Monday, May 9, 2016

Book Review: Marriage Material

Do-Something-Everyday, May 9, 2016

Told with tenderness and occasional caustic humor, Sathnam Sanghera’s Marriage Material is a novel about three generations of a Sikh family settled in Wolverhampton, England. The familiar ingredients of this genre, struggle, filial duty, inter-generational conflict, cultural misunderstanding, language barrier, assimilation, to name a few,
are present.However, Mr. Sanghera gives the story an unexpected hard edge with an unsparing look at old world prejudices and new world jealousies that also shaped the immigrant experience and, by making the virulent, anti-Sikh crusade of Enoch Powell who had his parliamentary seat in Wolverhampton in the 1960s a live presence in the narrative. 

The story begins with Arjan Bhanga, a thirty-something  graphic designer living in London and engaged to an Englishwoman, who returns to Wolverhampton upon his father’s sudden death from heart attack. Once the initial shock and grief is over, Arjan, an only child, is confronted with the question of what to do about his ailing mother and the failing family-owned business, a dilapidated looking corner shop where “the security shutters are often stuck a quarter open”, and “a push or kick of the door triggers something which is more ‘grating alarm’ than tinkling shop bell’. Intersecting with Arjan’s present day predicament is the story of his grandfather referred to as Mr. Baines, a twice displaced Sikh (first from Pakistan due to Partition and later from India due to poverty) who worked in a foundry for several years before saving up enough money to buy what would become the Baines Store and to pay for his wife and his two daughters, eleven and fourteen years old, to finally join him. The life paths of the two daughters, Kamaljit and Surinder, can be simply described as one of “those who leave and those who stay” (to borrow Elena Ferrante). Kamaljit, plain and traditional, stays back to marry her father’s assistant at the store, Tanvir Bhanga, a low-caste Sikh, and runs the store along with her husband after her father’s death. Neither one are particularly competent, but together they manage to keep a roof over their head and give their son, Arjan, a college education, that ticket into middle class professional life. Surinder, pretty, ambitious and an excellent student, repelled by the prospect of a marriage to a forty-five year old Sikh widower, literally runs away from home with a traveling Irish salesman. Though that union ends badly, Surinder establishes herself as a successful entrepreneur. When the story circles back to Arjan, his mother and his aunt have not seen each other for nearly forty years.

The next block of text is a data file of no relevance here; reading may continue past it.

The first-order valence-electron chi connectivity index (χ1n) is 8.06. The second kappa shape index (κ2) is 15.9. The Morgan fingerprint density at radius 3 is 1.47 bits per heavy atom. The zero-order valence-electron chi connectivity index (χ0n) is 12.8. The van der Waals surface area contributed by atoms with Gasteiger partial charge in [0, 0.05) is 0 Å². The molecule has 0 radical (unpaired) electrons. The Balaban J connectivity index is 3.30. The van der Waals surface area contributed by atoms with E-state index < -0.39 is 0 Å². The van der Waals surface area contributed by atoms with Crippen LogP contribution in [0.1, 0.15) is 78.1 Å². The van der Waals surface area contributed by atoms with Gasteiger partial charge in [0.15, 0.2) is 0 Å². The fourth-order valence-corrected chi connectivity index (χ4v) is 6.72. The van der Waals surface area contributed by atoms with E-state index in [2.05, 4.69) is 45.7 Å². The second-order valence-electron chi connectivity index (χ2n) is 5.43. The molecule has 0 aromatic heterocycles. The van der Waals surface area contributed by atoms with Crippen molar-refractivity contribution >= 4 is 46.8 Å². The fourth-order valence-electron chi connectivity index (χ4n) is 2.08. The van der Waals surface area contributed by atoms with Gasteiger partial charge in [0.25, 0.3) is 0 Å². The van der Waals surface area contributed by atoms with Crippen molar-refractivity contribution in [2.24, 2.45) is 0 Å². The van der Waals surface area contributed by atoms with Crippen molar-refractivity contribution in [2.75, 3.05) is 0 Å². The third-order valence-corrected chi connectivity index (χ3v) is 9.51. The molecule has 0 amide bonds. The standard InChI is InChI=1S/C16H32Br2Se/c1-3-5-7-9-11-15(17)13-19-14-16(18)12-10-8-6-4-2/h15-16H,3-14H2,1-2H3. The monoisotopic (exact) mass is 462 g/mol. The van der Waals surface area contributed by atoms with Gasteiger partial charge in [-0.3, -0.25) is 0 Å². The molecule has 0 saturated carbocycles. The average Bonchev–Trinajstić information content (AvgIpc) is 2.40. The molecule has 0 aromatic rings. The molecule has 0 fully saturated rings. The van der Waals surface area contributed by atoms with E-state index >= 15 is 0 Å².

Arjan, for his own reasons, reunites the two sisters, and the rest of the story revolves around the remaking of that relationship out of ruptures of the past. Here the novel acquires an emotional depth and, the sisterly bond, made of equal parts of love and prickliness, is touchingly told. There is that tender moment when Kamaljit pulls out an old newspaper clipping of Surinder’s A-Level scores or when overcome with the memories of their mother’s cooking the sisters bawl over a plate of roti and saag. Yet, when Surinder sells her business to move in with her sister, their living arrangement bristles with the same annoyances and dark mutterings of their teen years. Unsurprisingly, Surinder, childless herself and sympathetic to Arjan’s assimilative and middle-class yearnings, has a much more easygoing relationship with her sister’s son. When Kamaljit passes away, it is the warmth of this adult relationship between aunt and nephew that help make the Baine-Bhanga family whole again.

Marriage Matter is an immigrant success story but as Arjan insists in the prologue, the “life of the Indian man who originally set up this newsagent was not a cliché” and nor was his father’s, who too “in his way struggled to be seen for who he was”. To which, I will add his grandmother, mother and aunt. As the story amply shows, the struggles and successes were not just men's alone. The women too toiled but their burden was double since it was not just racism that they had to overcome but also the patriarchal structures that severely limited the choices available to them. 

 Sathnam Sanghera: Marriage Material (Europa Editions, 2015)

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